A pair of plaintiffs will join a lawsuit that alleges President Donald Trump has violated the Constitution’s emoluments clause. The once-obscure provision bars American officials from accepting gifts from foreign powers, in an effort to prevent the purchasing of influence. The lawsuit specifically argues that Trump violates the clause by continuing to do business with foreign governments at his hotels and restaurants, including Washington, D.C.’s Trump International Hotel. The plaintiffs joining the case are Restaurant Opportunities Centers United and Jill Phaneuf, who books banquet halls for two D.C. hotels.
The emoluments clause has never been the subject of a significant court case, and when this lawsuit was filed, legal experts weren’t so sure that would change. For one, there was the question of whether or not the watchdog organization that filed the suit, Citizens for Responsibility and Ethics in Washington, actually had grounds to sue. (Ethics experts have argued that Trump violated the hotel’s lease — it’s in the federally owned Old Post Office building — but the General Services Administration says it’s all good.) The case is clearer for the ROCU, whose co-director Saru Jayaraman tells the Washington Post that it affects “both employers’ bottom lines, and workers’ loss of income.” Prominent restaurateurs — including Alice Waters, Danny Meyer, and Tom Colicchio — voiced their support in a statement released by the ROCU. Phaneuf, who books event at the Carlyle Hotel and Glover Park Hotel, tells the paper that Trump “is taking business away from me and others.” Neither Jayaraman or Phaneuf provided the Post with a specific instance of lost business.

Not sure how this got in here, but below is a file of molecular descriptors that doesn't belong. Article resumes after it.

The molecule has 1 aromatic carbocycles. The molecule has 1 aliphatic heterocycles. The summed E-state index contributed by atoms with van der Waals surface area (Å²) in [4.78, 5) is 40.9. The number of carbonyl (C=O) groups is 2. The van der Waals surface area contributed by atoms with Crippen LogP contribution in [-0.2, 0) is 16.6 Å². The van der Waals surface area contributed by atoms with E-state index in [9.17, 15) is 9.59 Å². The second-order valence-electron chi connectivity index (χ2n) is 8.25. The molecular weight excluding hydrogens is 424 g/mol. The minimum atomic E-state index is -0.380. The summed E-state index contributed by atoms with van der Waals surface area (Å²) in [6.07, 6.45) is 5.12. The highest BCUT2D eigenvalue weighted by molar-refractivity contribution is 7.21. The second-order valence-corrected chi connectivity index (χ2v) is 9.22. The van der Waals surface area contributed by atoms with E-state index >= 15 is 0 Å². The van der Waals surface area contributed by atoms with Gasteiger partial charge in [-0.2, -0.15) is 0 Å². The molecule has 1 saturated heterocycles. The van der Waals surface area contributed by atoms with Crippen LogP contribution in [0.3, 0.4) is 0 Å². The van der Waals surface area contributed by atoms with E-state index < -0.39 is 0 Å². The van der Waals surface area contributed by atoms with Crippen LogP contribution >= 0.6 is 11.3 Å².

This isn’t the only lawsuit against Trump involving D.C.’s restaurant industry. In March, the owners of Cork Wine Bar filed a lawsuit alleging unfair competition by the president and his hotel in the capital. One of the attorneys representing Cork told the Washingtonian that the restaurant had seen “significantly less income,” and that government officials and others seeking influence with the administration have felt pressure to go to the Trump International Hotel. Business is going so well at the hotel, in fact, that the Trump Organization wants to open a second, more accessible hotel in D.C. Diplomats haven’t exactly made a point of hiding this in interviews with the press, while some are even willing to post TripAdvisor-style reviews to their Twitter accounts.